Major advances in our knowledge of the genetic organization of the mouse X chromosome have been obtained by the use of interspecific crosses involving Mus spretus-derived strains. This system has been used to study sequences detected by three probes 80Y/B, 302Y/B and 371Y/B isolated from a mouse Y-chromosome library which have been shown to recognize both male–female common and male–female differential sequences. These patterns are due to the presence of a family of cross-reacting sequences on the mouse X and Y chromosomes. Detailed genetic analysis of the localization of the X-chromosomespecific sequences using both a somatic cell hybrid panel and an interspecific mouse cross has revealed the presence of at least three discrete clusters of loci (X–Y)A, (X–Y)B and (X–Y)C. Two of these clusters, (X–Y)B and (X–Y)C, lie distally on the mouse X chromosome, the other cluster (X–Y)A being situated close to the centromere. In situ hybridization shows a striking symmetry in the localization of the major sequences on both the X and Y chromosomes detected by these probes, hybridization being preferentially localized to a subcentromeric and subtelomeric region on each chromosome.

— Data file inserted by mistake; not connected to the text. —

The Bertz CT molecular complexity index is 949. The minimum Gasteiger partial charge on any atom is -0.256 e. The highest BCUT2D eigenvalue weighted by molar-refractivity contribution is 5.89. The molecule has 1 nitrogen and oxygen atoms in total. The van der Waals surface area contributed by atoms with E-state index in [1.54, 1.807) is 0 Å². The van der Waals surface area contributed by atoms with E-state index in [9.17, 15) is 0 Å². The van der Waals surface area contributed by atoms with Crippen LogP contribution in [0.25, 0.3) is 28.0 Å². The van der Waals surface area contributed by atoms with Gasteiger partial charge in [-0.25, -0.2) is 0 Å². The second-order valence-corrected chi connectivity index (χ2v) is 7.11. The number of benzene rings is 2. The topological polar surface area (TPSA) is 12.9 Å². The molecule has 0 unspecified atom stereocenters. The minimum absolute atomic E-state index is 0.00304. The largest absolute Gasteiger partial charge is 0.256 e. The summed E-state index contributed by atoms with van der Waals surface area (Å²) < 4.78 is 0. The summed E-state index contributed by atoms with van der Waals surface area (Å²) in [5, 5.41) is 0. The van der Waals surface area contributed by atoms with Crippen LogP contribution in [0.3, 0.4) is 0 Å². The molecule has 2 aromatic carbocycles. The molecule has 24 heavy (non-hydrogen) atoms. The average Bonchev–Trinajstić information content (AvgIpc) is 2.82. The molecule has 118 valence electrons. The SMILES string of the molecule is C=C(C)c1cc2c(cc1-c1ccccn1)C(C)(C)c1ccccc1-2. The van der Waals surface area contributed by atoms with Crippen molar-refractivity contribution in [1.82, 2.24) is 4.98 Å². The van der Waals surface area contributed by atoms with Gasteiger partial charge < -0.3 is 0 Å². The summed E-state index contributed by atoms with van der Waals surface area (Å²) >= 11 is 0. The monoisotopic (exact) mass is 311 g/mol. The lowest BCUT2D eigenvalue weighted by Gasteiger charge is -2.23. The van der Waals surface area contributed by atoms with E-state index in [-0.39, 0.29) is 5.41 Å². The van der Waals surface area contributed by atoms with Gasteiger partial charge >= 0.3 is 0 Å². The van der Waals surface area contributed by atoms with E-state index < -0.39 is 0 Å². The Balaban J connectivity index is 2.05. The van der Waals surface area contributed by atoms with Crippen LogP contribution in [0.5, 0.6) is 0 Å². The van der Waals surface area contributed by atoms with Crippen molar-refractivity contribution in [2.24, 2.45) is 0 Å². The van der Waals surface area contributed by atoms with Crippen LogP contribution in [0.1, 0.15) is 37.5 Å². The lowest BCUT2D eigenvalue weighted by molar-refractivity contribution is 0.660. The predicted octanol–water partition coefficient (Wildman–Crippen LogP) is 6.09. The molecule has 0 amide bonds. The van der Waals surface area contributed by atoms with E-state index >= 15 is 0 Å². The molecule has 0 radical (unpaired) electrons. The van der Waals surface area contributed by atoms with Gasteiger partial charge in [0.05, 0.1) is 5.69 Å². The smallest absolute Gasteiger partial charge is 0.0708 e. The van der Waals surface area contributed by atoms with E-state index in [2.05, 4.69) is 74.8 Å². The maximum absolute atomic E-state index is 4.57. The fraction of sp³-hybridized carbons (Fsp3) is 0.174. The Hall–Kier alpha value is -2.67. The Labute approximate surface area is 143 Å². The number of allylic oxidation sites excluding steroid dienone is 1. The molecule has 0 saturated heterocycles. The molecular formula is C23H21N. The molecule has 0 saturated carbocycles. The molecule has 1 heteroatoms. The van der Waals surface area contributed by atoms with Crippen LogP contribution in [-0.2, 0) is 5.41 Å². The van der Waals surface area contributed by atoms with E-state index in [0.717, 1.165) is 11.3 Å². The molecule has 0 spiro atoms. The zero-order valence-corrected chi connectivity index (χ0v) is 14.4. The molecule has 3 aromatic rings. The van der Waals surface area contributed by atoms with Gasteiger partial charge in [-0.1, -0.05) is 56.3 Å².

This striking localization symmetry between the X and Y chromosome sequences is discussed in terms of the extensive pairing of the X–Y chromosomes noted during meiosis.